Significant developments have occurred in the high profile Massachusetts “Right to Repair” case as a judge presiding over an automaker group’s bid to have the Data Access Law quashed has refused that group’s bid to prohibit enforcement of the law.
The Massachusetts case goes back to a proposition included in the 2020 U.S. federal election to allow independent aftermarket service providers access to repair information.
Under the law any OEM that sells a vehicle in the state that utilizes a telematics system “shall be required to equip such vehicles with an inter-operable, standardized and open access platform across all of the manufacturer’s makes and models.”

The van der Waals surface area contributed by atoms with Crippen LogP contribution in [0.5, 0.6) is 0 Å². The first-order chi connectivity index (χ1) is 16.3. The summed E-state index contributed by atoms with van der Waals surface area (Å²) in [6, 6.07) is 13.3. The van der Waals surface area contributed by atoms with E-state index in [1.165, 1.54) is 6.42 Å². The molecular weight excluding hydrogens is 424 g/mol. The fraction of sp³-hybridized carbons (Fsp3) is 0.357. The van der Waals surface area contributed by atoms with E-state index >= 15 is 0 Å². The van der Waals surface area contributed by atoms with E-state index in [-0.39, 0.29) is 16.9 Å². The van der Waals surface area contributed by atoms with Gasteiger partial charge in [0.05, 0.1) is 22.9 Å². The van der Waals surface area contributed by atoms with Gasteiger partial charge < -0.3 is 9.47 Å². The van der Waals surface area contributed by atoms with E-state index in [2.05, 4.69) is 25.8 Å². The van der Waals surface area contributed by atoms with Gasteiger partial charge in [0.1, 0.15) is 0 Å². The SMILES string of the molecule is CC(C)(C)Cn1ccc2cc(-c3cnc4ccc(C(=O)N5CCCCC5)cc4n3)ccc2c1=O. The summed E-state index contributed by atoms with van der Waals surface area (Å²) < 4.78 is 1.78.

Almost immediately, however, the right to repair legislation came under fire from automakers.
The Alliance for Automotive Innovation which represents the automaker interests has claimed that providing access as laid out in the Right to Repair law creates extensive cybersecurity issues and that they could not comply “safely” and is also superseded by federal laws. The two-and-a-half years of legal wrangling is expected to continue as a final decision has yet to be issued by the court.
While the judge, who has been presiding over the lawsuit since the onset has not yet indicated when a final decision would be forthcoming on the case, this refusal to grant an injunction preventing its enforcement means that effective June 1 the Data Access Law is legally in force.
Massachusetts Attorney General had previously filed documents declaring the intention to press ahead with enforcement.